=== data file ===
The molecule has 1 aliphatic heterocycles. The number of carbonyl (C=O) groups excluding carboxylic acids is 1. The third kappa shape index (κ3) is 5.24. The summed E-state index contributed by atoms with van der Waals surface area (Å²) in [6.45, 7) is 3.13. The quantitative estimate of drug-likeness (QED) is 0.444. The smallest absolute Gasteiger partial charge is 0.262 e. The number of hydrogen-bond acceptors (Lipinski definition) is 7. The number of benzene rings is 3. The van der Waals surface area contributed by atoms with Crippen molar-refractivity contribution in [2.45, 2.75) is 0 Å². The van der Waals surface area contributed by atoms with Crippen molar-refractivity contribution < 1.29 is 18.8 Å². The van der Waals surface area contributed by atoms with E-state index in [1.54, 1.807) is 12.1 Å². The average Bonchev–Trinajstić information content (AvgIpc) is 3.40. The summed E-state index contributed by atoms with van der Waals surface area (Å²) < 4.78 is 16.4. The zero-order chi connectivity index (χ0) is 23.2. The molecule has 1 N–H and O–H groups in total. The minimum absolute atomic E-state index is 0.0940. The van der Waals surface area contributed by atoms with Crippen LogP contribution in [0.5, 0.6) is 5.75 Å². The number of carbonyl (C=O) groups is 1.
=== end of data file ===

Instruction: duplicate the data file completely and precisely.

The molecule has 1 aliphatic heterocycles. The number of carbonyl (C=O) groups excluding carboxylic acids is 1. The third kappa shape index (κ3) is 5.24. The summed E-state index contributed by atoms with van der Waals surface area (Å²) in [6.45, 7) is 3.13. The quantitative estimate of drug-likeness (QED) is 0.444. The smallest absolute Gasteiger partial charge is 0.262 e. The number of hydrogen-bond acceptors (Lipinski definition) is 7. The number of benzene rings is 3. The van der Waals surface area contributed by atoms with Crippen molar-refractivity contribution in [2.45, 2.75) is 0 Å². The van der Waals surface area contributed by atoms with Crippen molar-refractivity contribution < 1.29 is 18.8 Å². The van der Waals surface area contributed by atoms with E-state index in [1.54, 1.807) is 12.1 Å². The average Bonchev–Trinajstić information content (AvgIpc) is 3.40. The summed E-state index contributed by atoms with van der Waals surface area (Å²) < 4.78 is 16.4. The zero-order chi connectivity index (χ0) is 23.2. The molecule has 1 N–H and O–H groups in total. The minimum absolute atomic E-state index is 0.0940. The van der Waals surface area contributed by atoms with Crippen LogP contribution in [0.5, 0.6) is 5.75 Å². The number of carbonyl (C=O) groups is 1.